By Sean Ellis
Idaho Farm Bureau Federation
POCATELLO – Idaho’s potato industry is applauding a letter issued by the state’s two U.S. senators calling for increased access for U.S. fresh potato exports into Mexico.
U.S. potato producers can ship frozen, processed and dried potatoes to Mexico but their access to that nation’s fresh potato market is severely restricted.
Fresh U.S. potatoes can only be exported within a 16-mile zone south of the U.S.-Mexico border.
“This limitation greatly reduces opportunities for U.S. potato producers and further limits options for Mexican consumers,” states a letter from Idaho Republican Sens. Mike Crapo and Jim Risch and Sen. Cory Gardner, R-Colo.
The letter was sent to U.S. Secretary of Agriculture Sonny Perdue and U.S. Trade Representative Robert Lighthizer and asks them to continue advocating for increased access for U.S. fresh potato exports to Mexico during any trade negotiations with the Mexican government.
“We encourage you to consider the use of all available mechanisms, including the new dispute resolution authority under the (U.S.-Mexico-Canada Trade Agreement), to ensure Mexico honors its agreement to allow U.S. potatoes to reach Mexican consumers,” the letter states.
Mexico, with a population of more than 126 million people, is the third largest importer of U.S. potato products even with the restriction on fresh potato exports and gaining access to all of the Mexican market is the U.S. potato industry’s top priority, said Idaho Potato Commission CEO Frank Muir.
“It has been for some time,” he said. “Mexico would be an incredible market for” the U.S. fresh potato industry.
The U.S. potato industry is currently shipping about 100 truckloads of fresh potatoes within the 16-mile zone in Mexico and Idaho has about 25 percent of that market share, Muir said.
He said he has not done any hard projections on what opening all of Mexico to fresh U.S. potatoes would mean in dollar terms but based on the 100 truckloads a week already being shipped there, “you can imagine it would be a pretty significant opportunity.”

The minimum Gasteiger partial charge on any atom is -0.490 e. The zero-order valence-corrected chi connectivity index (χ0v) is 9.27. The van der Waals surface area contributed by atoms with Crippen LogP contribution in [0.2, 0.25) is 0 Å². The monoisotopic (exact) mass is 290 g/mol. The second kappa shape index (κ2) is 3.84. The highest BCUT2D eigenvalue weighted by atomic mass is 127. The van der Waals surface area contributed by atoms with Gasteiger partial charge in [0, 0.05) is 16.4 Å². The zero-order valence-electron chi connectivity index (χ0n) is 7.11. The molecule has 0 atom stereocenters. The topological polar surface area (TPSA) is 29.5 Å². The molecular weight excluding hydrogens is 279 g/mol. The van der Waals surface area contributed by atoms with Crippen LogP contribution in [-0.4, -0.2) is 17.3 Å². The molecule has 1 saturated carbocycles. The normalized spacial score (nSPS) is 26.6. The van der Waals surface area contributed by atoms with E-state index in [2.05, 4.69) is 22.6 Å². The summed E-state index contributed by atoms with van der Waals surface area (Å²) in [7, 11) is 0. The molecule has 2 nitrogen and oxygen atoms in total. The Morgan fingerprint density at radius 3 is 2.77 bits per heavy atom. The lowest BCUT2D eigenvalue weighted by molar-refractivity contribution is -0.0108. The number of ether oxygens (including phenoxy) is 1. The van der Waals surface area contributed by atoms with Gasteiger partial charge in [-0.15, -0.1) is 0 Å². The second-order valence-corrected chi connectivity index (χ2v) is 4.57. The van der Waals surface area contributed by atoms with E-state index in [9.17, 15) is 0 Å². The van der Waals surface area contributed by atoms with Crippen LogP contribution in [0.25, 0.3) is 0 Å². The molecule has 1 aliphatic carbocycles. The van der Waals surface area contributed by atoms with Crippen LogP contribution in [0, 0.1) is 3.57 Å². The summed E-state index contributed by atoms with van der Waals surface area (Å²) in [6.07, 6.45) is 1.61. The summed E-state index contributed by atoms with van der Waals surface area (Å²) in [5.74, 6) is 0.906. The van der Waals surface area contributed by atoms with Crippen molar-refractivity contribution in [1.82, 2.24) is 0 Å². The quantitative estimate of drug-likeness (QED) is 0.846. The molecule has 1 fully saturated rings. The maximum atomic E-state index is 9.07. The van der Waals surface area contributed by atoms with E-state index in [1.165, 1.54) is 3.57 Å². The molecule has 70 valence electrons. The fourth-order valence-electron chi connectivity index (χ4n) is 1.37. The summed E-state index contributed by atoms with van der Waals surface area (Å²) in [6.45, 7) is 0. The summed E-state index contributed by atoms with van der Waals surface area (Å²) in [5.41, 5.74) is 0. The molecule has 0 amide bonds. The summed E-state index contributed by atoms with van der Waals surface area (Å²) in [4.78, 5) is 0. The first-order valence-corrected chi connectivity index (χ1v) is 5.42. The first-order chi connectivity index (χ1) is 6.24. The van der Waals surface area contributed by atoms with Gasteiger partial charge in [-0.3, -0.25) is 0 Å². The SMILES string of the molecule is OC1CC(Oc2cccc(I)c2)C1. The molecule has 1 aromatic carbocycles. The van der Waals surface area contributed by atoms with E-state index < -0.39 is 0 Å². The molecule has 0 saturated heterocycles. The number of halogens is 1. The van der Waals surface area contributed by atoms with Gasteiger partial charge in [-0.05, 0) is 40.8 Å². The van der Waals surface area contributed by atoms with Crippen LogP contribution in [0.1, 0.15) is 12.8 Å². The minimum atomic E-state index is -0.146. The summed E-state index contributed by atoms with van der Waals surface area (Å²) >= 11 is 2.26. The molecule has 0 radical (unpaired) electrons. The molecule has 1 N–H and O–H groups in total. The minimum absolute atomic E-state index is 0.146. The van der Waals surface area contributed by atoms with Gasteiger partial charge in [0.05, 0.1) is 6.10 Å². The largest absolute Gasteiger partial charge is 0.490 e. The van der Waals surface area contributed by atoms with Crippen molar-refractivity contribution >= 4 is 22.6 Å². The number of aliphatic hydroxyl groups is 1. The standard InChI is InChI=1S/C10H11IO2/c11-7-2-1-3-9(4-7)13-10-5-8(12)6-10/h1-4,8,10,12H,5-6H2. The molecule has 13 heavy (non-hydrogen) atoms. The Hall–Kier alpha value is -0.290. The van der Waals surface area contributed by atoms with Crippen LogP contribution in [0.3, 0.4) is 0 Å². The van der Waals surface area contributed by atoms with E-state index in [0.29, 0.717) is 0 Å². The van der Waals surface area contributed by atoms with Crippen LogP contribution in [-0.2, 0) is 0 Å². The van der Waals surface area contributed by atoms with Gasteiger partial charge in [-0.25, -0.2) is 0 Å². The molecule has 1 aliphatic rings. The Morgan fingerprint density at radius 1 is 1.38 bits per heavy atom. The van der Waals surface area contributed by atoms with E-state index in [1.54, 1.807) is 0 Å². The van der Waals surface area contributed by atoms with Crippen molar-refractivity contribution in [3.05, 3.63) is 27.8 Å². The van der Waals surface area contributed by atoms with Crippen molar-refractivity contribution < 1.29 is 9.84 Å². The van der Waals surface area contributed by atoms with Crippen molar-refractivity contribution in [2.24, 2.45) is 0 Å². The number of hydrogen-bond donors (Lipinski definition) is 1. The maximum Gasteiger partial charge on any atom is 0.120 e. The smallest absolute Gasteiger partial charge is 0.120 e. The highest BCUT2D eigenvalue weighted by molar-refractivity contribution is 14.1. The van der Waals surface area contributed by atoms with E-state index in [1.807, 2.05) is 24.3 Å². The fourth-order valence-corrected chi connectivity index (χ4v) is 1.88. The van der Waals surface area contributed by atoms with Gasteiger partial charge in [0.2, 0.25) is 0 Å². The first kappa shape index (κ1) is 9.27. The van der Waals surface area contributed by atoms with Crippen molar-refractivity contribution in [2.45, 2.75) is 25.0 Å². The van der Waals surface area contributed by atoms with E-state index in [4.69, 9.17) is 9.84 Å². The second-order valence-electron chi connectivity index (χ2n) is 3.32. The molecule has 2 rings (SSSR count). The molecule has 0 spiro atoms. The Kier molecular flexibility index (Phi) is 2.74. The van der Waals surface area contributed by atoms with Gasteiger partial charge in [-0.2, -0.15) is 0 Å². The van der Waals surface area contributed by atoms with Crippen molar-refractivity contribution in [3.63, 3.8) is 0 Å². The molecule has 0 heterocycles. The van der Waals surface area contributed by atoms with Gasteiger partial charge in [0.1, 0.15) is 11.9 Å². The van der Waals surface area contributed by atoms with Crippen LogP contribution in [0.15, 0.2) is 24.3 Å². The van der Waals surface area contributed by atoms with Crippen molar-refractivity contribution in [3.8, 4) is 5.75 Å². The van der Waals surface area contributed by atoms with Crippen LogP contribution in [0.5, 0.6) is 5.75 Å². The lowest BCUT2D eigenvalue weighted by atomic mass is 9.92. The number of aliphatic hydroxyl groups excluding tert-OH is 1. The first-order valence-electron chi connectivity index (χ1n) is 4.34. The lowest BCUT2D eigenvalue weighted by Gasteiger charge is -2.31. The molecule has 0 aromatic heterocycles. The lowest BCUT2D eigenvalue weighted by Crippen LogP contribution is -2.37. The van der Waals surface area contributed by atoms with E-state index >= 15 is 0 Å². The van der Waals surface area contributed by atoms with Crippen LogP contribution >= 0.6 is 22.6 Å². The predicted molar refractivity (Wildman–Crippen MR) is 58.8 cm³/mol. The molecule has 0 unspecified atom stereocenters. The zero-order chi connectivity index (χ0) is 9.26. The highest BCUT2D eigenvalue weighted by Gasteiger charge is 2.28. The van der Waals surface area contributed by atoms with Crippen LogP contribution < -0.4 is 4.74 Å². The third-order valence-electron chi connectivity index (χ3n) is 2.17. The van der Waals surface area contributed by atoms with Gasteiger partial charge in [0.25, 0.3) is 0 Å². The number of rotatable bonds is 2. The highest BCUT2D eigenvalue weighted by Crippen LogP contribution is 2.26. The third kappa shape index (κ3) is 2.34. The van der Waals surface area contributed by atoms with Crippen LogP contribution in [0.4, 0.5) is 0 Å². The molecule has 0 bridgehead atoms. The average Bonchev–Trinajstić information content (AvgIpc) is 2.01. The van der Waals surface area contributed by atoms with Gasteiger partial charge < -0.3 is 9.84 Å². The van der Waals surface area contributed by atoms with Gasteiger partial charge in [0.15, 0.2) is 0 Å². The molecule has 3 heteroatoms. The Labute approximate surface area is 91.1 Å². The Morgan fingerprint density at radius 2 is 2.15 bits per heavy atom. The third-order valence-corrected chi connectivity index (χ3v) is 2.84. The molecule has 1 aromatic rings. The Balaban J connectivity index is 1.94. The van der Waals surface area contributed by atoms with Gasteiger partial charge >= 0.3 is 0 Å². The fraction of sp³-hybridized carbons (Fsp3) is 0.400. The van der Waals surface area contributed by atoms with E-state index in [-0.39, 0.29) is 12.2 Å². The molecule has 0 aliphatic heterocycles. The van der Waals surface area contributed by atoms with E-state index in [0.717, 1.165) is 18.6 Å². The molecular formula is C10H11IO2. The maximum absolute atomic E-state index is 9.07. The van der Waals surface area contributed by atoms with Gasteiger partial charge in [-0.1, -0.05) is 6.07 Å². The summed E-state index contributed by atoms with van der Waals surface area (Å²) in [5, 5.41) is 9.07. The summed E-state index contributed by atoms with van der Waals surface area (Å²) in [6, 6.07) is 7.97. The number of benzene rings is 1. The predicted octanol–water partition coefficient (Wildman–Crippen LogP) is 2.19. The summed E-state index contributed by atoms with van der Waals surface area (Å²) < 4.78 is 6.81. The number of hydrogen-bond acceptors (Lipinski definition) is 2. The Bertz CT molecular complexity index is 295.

According to an industry email update by IPC, the U.S. potato industry was promised by Mexico 20 years ago that American potatoes would be allowed into Mexico in exchange for Mexican avocados being allowed into the United States.
“The United States has complied with the deal; Mexico has not,” the industry update stated.
It added that the “U.S. potato industry has begun to explore the imposition of tariffs on Mexican avocados to compensate U.S. potato growers for the 20 years of lost sales caused by Mexico’s failure to comply with their part of the agreement.”
According to the senators’ letter, U.S. potato exporters were finally allowed to export fresh potatoes throughout all of Mexico beginning on May 19, 2014. But the Mexican potato industry sued the Mexican government and the general U.S. fresh potato export ban was reinstated. The issue is pending before the Mexican Supreme Court.
Idaho leads the United States in potato production and produces about a third of the nation’s total spud crop. Potatoes are Idaho’s top crop in terms of farm cash receipts and are a multi-billion-dollar industry in the state.
IPC Chairman Nick Blanksma, a potato farmer from Hammett, said gaining access to all of Mexico would represent a huge opportunity for the Idaho and U.S. potato industry.
“It would do great things for our fresh industry and our supply chain to be able to tap into that market,” he said. “We’ve done a really good job in that 16-mile zone and America would do well selling fresh potatoes into Mexico.”
Based on how many U.S. potatoes are already being sold within the 16-mile zone in Mexico, “We should be able to compete well in that market,” said IPC Commissioner Ritchey Toevs, a potato farmer from Aberdeen. “Getting access to all of the market in that nation would be huge.”
Muir said the U.S. potato industry has surpassed all of the hurdles that are required by the two nation’s trade agreement to ship potatoes into all of Mexico.
“It’s time for Mexico to allow fresh U.S. potatoes beyond that 16-mile limit,” he said. “This has been a long time coming.”